Here’s a nice little vide that shows you the basics:
Here are a couple of things not discussed:
* If you don’t have access to a lift, you will probably need a floor jack and (to be safe) jack stands to give you enough access to crawl underneath the car. If you’re cheap, you can also drive the car onto a curb (or something like that) to give you the same access to the underneath. Just be sure the car’s stable. Getting crushed over a $30 oil & filter changeout is not the way you want to go out!
* On some cars, accessing the filter can be tricky. One thing you can try, to improve access, is to use your floor jack to raise the body up enough so you can gain access through the inner fender. As you jack up the body, the wheel/tire will lower. (Just be sure not to put the jack under the control arm!)
* If the filter’s in a really tight spot and you can’t get a wrench on it, you can just use a screwdriver. Get a hammer and punch it through the side of the filter (be sure your catch pan is nearby!). Use the leverage of the screwdriver to turn the filter out. Yes, this will destroy the old filter. But you’re replacing it, so who cares?
* Be careful not to overtighten either the oil pan drain bolt or the filter. It is fairly easy to strip the oil pan drain bolt (a huge pain in the ass if you do) and the filter may leak if you overtighten it – and it absolutely will be a PITAS to remove at your next oil/filter change. “Hand tight” is just right for both.
* Put some oil in the new filter before you install it. This will keep the engine from sucking air for the first few seconds after start-up.
* Be absolutely sure you put enough oil in – of the right type and weight. Double check everything. Too much – or tool little – oil (or oil that doesn’t meet the manufacturer’s specifications) can cause you all kinds of trouble…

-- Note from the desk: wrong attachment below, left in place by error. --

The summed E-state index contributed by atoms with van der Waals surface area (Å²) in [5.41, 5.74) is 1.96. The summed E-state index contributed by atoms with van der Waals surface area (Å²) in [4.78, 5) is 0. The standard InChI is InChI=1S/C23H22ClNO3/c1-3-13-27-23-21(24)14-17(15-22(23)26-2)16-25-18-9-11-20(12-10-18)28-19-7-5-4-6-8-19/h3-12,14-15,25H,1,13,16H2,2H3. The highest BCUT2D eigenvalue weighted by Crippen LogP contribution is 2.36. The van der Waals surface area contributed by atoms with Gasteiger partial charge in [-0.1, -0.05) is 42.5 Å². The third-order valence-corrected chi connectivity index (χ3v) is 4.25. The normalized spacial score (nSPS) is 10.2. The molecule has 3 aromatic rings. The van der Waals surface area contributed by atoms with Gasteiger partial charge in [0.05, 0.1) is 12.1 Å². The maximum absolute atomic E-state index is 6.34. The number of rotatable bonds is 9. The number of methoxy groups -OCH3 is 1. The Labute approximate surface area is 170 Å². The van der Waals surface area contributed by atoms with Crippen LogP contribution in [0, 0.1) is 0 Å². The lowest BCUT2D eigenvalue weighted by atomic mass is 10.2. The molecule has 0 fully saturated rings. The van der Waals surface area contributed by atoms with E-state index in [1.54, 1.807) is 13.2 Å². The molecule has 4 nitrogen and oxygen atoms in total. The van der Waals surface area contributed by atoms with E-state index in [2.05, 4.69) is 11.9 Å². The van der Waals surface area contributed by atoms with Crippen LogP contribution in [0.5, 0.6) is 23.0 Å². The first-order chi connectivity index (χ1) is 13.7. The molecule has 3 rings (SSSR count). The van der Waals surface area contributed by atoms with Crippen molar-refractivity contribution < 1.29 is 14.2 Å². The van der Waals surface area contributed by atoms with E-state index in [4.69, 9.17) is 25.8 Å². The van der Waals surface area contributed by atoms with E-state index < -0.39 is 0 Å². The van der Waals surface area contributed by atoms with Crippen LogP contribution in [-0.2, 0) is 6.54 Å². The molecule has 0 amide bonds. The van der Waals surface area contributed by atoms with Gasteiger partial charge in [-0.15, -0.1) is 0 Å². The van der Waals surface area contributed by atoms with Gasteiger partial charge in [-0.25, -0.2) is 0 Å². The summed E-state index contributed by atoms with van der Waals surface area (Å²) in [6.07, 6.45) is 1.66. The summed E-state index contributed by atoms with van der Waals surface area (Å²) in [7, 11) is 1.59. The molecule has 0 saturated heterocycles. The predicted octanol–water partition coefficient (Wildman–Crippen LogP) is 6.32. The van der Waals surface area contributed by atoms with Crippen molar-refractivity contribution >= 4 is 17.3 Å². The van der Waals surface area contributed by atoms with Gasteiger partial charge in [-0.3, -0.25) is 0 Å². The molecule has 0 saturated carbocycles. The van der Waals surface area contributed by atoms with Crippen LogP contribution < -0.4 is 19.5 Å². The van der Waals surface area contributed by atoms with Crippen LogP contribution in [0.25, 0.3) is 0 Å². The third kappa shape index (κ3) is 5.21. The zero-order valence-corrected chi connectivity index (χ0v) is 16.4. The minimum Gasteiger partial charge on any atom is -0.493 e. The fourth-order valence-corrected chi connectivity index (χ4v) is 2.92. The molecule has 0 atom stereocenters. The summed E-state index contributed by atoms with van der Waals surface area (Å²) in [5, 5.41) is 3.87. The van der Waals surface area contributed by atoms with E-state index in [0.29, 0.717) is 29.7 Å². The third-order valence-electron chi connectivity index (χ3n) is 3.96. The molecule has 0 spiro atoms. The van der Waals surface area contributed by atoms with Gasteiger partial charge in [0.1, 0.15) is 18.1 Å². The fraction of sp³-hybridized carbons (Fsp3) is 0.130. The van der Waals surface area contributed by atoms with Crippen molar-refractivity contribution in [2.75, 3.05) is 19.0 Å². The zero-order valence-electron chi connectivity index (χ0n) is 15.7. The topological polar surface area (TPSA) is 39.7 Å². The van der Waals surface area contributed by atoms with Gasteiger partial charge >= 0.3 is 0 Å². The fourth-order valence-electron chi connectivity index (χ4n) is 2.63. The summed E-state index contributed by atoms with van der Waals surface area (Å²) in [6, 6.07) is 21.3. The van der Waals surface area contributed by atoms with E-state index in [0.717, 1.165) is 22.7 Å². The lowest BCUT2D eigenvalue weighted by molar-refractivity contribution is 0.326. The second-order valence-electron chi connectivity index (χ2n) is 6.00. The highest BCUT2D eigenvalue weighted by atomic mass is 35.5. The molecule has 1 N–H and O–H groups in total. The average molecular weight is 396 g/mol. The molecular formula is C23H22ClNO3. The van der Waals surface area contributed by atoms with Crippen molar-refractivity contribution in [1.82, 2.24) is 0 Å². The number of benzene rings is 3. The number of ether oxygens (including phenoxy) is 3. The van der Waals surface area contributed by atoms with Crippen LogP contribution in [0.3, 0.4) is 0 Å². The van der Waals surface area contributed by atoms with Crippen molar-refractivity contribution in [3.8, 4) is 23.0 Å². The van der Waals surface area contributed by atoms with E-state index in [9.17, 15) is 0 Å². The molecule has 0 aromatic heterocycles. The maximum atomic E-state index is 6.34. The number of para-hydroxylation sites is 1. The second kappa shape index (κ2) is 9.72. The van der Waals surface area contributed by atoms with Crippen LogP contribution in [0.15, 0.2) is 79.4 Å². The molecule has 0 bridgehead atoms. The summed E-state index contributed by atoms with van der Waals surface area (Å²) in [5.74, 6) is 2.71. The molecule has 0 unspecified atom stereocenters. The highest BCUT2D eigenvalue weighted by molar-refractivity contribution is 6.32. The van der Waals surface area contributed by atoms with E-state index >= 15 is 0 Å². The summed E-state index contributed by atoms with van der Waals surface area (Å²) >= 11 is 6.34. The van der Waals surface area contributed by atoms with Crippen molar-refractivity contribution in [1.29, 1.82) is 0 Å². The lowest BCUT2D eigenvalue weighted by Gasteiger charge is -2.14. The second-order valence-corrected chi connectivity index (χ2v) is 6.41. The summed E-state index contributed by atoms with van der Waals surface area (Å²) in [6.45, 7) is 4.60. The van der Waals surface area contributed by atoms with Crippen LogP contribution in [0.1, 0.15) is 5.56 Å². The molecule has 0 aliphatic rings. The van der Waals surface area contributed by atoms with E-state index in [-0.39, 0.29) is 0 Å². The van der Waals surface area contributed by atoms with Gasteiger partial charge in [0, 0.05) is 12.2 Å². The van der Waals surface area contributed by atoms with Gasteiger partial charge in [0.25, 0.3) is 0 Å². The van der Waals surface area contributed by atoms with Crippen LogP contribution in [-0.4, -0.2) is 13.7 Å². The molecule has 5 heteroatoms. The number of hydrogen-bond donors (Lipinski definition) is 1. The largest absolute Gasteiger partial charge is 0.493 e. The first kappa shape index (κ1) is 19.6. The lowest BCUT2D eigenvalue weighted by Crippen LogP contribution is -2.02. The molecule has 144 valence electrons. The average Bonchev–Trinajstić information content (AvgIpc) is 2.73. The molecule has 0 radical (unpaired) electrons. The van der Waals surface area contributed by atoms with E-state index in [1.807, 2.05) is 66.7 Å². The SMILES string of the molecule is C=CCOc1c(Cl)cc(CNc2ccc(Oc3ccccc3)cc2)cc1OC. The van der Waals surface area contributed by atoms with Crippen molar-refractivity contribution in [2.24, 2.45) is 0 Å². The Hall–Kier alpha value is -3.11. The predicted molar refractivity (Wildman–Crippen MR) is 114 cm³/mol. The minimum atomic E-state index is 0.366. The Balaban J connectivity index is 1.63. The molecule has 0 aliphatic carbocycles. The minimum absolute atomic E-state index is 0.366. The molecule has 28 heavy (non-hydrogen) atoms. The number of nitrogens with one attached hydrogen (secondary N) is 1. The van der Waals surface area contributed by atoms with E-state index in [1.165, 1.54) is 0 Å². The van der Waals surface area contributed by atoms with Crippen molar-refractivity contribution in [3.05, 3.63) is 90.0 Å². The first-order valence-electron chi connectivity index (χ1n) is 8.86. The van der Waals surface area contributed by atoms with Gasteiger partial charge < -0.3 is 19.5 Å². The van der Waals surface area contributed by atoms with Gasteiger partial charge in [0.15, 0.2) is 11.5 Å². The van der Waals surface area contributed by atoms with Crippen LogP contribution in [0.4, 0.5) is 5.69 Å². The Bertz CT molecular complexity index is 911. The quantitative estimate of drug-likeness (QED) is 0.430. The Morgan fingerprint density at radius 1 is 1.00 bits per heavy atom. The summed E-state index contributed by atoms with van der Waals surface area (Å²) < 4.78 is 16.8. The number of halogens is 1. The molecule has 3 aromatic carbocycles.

With respect to a new (or fairly new) car…mine is a 2014 Ford Focus.
Cons of DIY oil change: Less substantiated documentation during “Powertrain” Warranty of meeting regularly scheduled maintenance requirements. Having receipts, including credit card transactions, can be huge in proving that you performed scheduled maintenance. OR…you can ‘bite the bullet’, and get the oil change done at the DEALER (which rhymes, coincidentally, with ‘stealer’), and pay THEIR (absurdly high) prices. At least, if the engine throws a rod at 40K miles, and you’ve regularly changed the oil with receipts, a warranty claim will be difficult to refute.
Pro of DIY oil change: Savings, modest most times, but can be more if you shop sales for oil AND filter. Keep and scan the receipts. Take pictures of the DIY service, the JPEG files usually are date-stamped. The biggest benefit, however, is getting a look underneath the car to see how it’s doing. It’s kind of like most adults…when the doc gives you a checkup, (s)he looks ‘under the hood’ as well…